Strength, Conditioning & Fat Loss: One Exercise
There's a simple movement you can do literally anywhere that'll improve your strength, increase conditioning, accelerate fat loss, and even serve as a valuable "corrective" exercise. And unlike other exercises, you can add this one into your current program and not worry about it hindering your progress – it won't interfere with your body's adaptive response.
The Spider-Man crawl looks just as it sounds – you crawl across the ground on your hands and feet with your head up, eyes forward on the horizon, and hips down, below the level of your head. You look like the amazing Spider-Man.
As silly as it may look, this movement will make you incredibly strong – almost super-humanly so. Why? Because the Spider-Man crawl trains an overlooked component of strength: your reflexive strength (also known as reflexive stability).
Your reflexive strength/stability can be thought of as your "original strength" or your strength foundation. It's the strength you built when you developed as a child from 23 days after conception to approximately 3 years old that got you upright and running around. It's subconscious and automatic. If you've ever caught yourself after slipping or tripping and managed to stay upright, that's a great example of reflexive strength working for you. Conversely, if you've ever slipped and caught yourself but pulled or strained something, like your groin, that's a great example of your reflexive strength not being up to par. Another great example of your reflexive strength is picking up a suitcase and feeling your obliques on the opposite side of your body automatically contract. Feeling your lower back is a tell-tale sign that you've lost some reflexive strength.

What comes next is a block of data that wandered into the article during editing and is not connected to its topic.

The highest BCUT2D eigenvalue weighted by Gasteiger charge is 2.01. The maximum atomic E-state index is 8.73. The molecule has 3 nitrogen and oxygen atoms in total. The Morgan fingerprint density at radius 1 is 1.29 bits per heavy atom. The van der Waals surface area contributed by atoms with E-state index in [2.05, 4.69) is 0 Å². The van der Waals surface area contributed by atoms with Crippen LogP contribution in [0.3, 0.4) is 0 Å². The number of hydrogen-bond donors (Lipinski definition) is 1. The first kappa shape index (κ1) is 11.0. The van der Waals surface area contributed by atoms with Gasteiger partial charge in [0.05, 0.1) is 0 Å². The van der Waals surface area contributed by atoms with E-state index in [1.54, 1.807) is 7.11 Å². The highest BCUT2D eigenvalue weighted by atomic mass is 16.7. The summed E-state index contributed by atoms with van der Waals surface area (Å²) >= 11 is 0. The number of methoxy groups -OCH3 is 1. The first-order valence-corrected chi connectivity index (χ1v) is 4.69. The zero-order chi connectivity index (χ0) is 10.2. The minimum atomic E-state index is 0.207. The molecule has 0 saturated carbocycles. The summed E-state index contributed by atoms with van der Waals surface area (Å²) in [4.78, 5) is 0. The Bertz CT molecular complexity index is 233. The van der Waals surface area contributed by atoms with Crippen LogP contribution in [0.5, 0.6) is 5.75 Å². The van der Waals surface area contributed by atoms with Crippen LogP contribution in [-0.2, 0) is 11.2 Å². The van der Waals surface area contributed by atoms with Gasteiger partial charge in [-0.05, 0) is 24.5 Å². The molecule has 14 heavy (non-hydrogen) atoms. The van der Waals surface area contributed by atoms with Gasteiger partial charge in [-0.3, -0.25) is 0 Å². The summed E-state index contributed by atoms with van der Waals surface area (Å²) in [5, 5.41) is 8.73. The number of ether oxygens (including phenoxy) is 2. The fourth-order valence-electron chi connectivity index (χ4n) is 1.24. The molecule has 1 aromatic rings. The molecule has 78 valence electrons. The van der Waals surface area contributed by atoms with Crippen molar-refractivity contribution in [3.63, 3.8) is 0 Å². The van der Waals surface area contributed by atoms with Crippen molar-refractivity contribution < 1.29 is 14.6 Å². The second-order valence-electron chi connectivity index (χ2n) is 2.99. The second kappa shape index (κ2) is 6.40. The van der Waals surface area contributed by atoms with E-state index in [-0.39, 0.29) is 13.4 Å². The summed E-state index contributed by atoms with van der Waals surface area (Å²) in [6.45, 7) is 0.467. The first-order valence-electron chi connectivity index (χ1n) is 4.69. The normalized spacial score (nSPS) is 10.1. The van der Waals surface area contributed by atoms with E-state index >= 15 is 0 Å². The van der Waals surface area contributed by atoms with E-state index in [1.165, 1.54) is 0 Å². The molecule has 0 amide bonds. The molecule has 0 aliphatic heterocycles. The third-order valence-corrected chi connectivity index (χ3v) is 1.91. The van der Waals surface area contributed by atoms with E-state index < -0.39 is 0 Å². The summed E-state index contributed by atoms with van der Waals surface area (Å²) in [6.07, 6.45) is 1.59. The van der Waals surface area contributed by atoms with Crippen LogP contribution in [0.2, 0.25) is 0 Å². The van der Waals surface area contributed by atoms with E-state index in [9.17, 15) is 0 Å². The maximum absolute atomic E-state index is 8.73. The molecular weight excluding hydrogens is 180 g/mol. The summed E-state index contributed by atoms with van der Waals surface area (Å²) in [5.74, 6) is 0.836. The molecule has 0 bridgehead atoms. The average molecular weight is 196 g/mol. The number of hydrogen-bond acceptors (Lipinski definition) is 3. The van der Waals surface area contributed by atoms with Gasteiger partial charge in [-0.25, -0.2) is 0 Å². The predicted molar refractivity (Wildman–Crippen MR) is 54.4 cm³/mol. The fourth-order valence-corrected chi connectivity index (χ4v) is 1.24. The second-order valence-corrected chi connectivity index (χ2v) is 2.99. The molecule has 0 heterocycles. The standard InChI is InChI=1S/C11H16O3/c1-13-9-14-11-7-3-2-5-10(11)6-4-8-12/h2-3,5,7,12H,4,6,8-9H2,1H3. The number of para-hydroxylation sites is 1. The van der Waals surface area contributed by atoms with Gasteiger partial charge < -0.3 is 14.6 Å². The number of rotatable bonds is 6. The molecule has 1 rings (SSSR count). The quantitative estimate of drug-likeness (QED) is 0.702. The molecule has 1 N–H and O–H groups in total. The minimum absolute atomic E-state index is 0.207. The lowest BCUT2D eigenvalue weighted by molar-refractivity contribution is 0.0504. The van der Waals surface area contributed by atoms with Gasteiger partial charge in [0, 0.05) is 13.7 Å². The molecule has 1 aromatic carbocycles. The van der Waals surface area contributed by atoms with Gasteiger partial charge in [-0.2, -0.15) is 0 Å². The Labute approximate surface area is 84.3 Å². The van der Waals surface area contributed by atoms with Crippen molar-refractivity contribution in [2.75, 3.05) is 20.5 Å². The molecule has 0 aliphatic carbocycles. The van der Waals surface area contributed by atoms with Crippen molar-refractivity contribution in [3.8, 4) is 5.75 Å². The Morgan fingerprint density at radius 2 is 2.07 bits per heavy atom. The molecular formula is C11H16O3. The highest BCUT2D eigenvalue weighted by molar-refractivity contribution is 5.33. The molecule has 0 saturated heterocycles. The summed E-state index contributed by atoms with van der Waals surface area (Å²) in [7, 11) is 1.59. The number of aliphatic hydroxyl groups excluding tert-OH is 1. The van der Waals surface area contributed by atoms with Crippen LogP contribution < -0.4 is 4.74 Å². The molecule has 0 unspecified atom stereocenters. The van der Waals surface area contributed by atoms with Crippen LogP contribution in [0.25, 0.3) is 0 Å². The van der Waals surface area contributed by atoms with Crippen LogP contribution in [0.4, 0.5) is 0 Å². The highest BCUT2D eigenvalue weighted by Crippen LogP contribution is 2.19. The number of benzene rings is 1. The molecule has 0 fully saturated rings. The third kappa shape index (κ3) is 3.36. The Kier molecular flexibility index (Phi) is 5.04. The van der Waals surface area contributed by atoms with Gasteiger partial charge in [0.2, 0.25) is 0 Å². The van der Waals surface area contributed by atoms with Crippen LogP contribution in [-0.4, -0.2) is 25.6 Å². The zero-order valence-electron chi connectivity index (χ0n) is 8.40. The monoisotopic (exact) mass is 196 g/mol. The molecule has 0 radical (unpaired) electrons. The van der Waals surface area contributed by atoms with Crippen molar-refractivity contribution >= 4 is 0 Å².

Specifically, reflexive strength is what allows your body's stabilizer muscles (like your gluteus medius and rotator cuff) to stabilize the joints before and during movement so your larger prime movers (like your gluteus maximus, hamstrings, deltoids and lats) can actually move your limbs and do all that you want to do, like pick up heavy stuff and put it down.
It's a loss in or lack of reflexive strength that creates movement dysfunctions and compensations. From a corrective exercise vantage point, all movement dysfunctions that aren't a result of immediate trauma (like a contact ACL tear) are a result of a loss of reflexive strength/stability. This is why you may have had limited long-term success with traditional corrective exercise programs – they don't address reflexive strength, only the symptoms of its loss.
Furthermore, if you've hit a plateau in your strength levels, or keep getting injured when you try to increase your strength, there's a very good chance you're lacking reflexive strength/stability. Your body, in its intuitive wisdom, is literally putting its brakes on, keeping you from doing something that will potentially harm it. You can think of these as strength gaps. And crawling fills in those gaps.
Here's why: Your body can be thought of as a giant "X."
Neurologically, your left hand is connected to your right foot, and your right hand is connected to your left foot. They cross in your center, what many of us know as the "core." The core is the center of force production, transmission, and reduction, so the stronger your midsection, the stronger the potential the rest of your body has.